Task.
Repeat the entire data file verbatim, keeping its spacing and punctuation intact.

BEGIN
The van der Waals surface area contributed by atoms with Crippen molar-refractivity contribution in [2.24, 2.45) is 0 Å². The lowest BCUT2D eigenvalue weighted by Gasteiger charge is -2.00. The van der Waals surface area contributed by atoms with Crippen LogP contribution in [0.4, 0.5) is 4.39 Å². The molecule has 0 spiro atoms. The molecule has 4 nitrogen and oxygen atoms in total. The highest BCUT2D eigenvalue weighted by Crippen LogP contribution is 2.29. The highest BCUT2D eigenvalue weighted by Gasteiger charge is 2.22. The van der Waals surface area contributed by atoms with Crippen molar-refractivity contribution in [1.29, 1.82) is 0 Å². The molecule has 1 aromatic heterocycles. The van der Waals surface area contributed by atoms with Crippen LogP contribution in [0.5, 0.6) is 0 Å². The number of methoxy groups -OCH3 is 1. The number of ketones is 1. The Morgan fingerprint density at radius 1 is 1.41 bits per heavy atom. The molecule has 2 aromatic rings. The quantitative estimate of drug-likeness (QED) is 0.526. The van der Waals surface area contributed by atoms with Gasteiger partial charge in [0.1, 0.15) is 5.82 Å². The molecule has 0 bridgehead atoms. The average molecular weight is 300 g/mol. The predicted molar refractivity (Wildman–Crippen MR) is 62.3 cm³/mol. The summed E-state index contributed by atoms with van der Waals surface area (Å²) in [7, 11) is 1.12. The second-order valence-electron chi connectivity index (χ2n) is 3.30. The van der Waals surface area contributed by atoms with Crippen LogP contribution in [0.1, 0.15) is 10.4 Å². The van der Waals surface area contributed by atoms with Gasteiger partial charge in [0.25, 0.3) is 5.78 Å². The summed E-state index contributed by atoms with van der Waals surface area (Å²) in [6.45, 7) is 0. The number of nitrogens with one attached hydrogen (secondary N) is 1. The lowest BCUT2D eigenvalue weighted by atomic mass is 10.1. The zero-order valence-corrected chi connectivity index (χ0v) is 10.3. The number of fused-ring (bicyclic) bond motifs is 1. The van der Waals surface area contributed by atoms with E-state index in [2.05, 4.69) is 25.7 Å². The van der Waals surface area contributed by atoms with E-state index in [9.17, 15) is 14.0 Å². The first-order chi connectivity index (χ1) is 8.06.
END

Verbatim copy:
The van der Waals surface area contributed by atoms with Crippen molar-refractivity contribution in [2.24, 2.45) is 0 Å². The lowest BCUT2D eigenvalue weighted by Gasteiger charge is -2.00. The van der Waals surface area contributed by atoms with Crippen LogP contribution in [0.4, 0.5) is 4.39 Å². The molecule has 0 spiro atoms. The molecule has 4 nitrogen and oxygen atoms in total. The highest BCUT2D eigenvalue weighted by Crippen LogP contribution is 2.29. The highest BCUT2D eigenvalue weighted by Gasteiger charge is 2.22. The van der Waals surface area contributed by atoms with Crippen molar-refractivity contribution in [1.29, 1.82) is 0 Å². The molecule has 1 aromatic heterocycles. The van der Waals surface area contributed by atoms with Crippen LogP contribution in [0.5, 0.6) is 0 Å². The number of methoxy groups -OCH3 is 1. The number of ketones is 1. The Morgan fingerprint density at radius 1 is 1.41 bits per heavy atom. The molecule has 2 aromatic rings. The quantitative estimate of drug-likeness (QED) is 0.526. The van der Waals surface area contributed by atoms with Gasteiger partial charge in [0.1, 0.15) is 5.82 Å². The molecule has 0 bridgehead atoms. The average molecular weight is 300 g/mol. The predicted molar refractivity (Wildman–Crippen MR) is 62.3 cm³/mol. The summed E-state index contributed by atoms with van der Waals surface area (Å²) in [7, 11) is 1.12. The second-order valence-electron chi connectivity index (χ2n) is 3.30. The van der Waals surface area contributed by atoms with Crippen LogP contribution in [0.1, 0.15) is 10.4 Å². The van der Waals surface area contributed by atoms with Gasteiger partial charge in [0.25, 0.3) is 5.78 Å². The summed E-state index contributed by atoms with van der Waals surface area (Å²) in [6.45, 7) is 0. The number of nitrogens with one attached hydrogen (secondary N) is 1. The lowest BCUT2D eigenvalue weighted by atomic mass is 10.1. The zero-order valence-corrected chi connectivity index (χ0v) is 10.3. The number of fused-ring (bicyclic) bond motifs is 1. The van der Waals surface area contributed by atoms with E-state index in [2.05, 4.69) is 25.7 Å². The van der Waals surface area contributed by atoms with E-state index in [9.17, 15) is 14.0 Å². The first-order chi connectivity index (χ1) is 8.06.